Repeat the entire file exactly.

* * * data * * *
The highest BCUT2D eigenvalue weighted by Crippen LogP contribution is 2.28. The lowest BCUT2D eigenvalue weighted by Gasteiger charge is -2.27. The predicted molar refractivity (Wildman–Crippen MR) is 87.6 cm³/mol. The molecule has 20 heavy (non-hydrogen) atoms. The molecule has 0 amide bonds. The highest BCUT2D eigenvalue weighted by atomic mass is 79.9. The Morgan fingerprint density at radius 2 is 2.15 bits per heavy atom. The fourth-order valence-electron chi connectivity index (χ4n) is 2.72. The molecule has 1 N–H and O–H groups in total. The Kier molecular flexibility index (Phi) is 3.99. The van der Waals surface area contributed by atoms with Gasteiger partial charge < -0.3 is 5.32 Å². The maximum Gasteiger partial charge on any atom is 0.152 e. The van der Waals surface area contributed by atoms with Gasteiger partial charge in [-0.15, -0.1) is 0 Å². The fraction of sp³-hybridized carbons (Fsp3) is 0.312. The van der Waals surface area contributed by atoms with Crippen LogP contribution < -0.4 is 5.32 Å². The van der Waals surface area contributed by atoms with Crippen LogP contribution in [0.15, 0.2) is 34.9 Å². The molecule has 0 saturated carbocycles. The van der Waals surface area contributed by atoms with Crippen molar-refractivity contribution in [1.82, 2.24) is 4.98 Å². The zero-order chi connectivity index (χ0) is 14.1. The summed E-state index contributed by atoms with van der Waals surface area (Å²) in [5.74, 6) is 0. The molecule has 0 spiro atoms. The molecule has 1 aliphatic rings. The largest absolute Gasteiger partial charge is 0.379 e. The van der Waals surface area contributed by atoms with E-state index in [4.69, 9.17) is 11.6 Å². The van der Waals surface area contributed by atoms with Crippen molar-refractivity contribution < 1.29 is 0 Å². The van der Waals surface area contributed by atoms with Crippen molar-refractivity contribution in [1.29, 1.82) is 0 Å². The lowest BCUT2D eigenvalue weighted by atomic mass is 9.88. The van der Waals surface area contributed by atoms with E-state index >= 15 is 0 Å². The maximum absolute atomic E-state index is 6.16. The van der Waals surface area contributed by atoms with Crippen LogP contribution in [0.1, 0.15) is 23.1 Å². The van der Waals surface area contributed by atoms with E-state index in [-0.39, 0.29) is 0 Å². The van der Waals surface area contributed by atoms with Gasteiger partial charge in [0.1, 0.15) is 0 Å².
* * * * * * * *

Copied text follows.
The highest BCUT2D eigenvalue weighted by Crippen LogP contribution is 2.28. The lowest BCUT2D eigenvalue weighted by Gasteiger charge is -2.27. The predicted molar refractivity (Wildman–Crippen MR) is 87.6 cm³/mol. The molecule has 20 heavy (non-hydrogen) atoms. The molecule has 0 amide bonds. The highest BCUT2D eigenvalue weighted by atomic mass is 79.9. The Morgan fingerprint density at radius 2 is 2.15 bits per heavy atom. The fourth-order valence-electron chi connectivity index (χ4n) is 2.72. The molecule has 1 N–H and O–H groups in total. The Kier molecular flexibility index (Phi) is 3.99. The van der Waals surface area contributed by atoms with Gasteiger partial charge < -0.3 is 5.32 Å². The maximum Gasteiger partial charge on any atom is 0.152 e. The van der Waals surface area contributed by atoms with Gasteiger partial charge in [-0.15, -0.1) is 0 Å². The fraction of sp³-hybridized carbons (Fsp3) is 0.312. The van der Waals surface area contributed by atoms with Crippen LogP contribution < -0.4 is 5.32 Å². The van der Waals surface area contributed by atoms with Crippen LogP contribution in [0.15, 0.2) is 34.9 Å². The molecule has 0 saturated carbocycles. The van der Waals surface area contributed by atoms with Crippen molar-refractivity contribution in [1.82, 2.24) is 4.98 Å². The zero-order chi connectivity index (χ0) is 14.1. The summed E-state index contributed by atoms with van der Waals surface area (Å²) in [5.74, 6) is 0. The molecule has 0 spiro atoms. The molecule has 1 aliphatic rings. The largest absolute Gasteiger partial charge is 0.379 e. The van der Waals surface area contributed by atoms with E-state index in [4.69, 9.17) is 11.6 Å². The van der Waals surface area contributed by atoms with Crippen molar-refractivity contribution < 1.29 is 0 Å². The van der Waals surface area contributed by atoms with Crippen molar-refractivity contribution in [1.29, 1.82) is 0 Å². The lowest BCUT2D eigenvalue weighted by atomic mass is 9.88. The van der Waals surface area contributed by atoms with E-state index >= 15 is 0 Å². The maximum absolute atomic E-state index is 6.16. The van der Waals surface area contributed by atoms with Crippen LogP contribution in [0.1, 0.15) is 23.1 Å². The van der Waals surface area contributed by atoms with E-state index in [-0.39, 0.29) is 0 Å². The van der Waals surface area contributed by atoms with Gasteiger partial charge in [0.1, 0.15) is 0 Å².